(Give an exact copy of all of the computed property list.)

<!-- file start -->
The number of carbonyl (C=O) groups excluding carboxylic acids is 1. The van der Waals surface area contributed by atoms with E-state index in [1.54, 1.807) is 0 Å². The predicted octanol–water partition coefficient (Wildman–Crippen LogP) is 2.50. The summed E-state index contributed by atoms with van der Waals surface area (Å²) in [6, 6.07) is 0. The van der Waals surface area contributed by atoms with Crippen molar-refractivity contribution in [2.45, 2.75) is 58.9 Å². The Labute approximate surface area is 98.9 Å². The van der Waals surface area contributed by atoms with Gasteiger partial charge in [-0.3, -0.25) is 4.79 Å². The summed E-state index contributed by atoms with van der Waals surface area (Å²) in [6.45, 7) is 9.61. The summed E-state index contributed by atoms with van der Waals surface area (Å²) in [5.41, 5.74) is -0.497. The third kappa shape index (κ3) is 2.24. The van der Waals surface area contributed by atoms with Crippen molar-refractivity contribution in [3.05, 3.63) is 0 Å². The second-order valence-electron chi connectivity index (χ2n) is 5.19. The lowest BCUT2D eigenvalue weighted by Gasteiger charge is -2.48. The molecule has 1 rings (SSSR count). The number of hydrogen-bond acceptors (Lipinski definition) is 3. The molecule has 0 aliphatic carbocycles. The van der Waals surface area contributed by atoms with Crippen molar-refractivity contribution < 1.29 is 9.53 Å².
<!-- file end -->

The number of carbonyl (C=O) groups excluding carboxylic acids is 1. The van der Waals surface area contributed by atoms with E-state index in [1.54, 1.807) is 0 Å². The predicted octanol–water partition coefficient (Wildman–Crippen LogP) is 2.50. The summed E-state index contributed by atoms with van der Waals surface area (Å²) in [6, 6.07) is 0. The van der Waals surface area contributed by atoms with Crippen molar-refractivity contribution in [2.45, 2.75) is 58.9 Å². The Labute approximate surface area is 98.9 Å². The van der Waals surface area contributed by atoms with Gasteiger partial charge in [-0.3, -0.25) is 4.79 Å². The summed E-state index contributed by atoms with van der Waals surface area (Å²) in [6.45, 7) is 9.61. The summed E-state index contributed by atoms with van der Waals surface area (Å²) in [5.41, 5.74) is -0.497. The third kappa shape index (κ3) is 2.24. The van der Waals surface area contributed by atoms with Crippen molar-refractivity contribution in [3.05, 3.63) is 0 Å². The second-order valence-electron chi connectivity index (χ2n) is 5.19. The lowest BCUT2D eigenvalue weighted by Gasteiger charge is -2.48. The molecule has 1 rings (SSSR count). The number of hydrogen-bond acceptors (Lipinski definition) is 3. The molecule has 0 aliphatic carbocycles. The van der Waals surface area contributed by atoms with Crippen molar-refractivity contribution < 1.29 is 9.53 Å².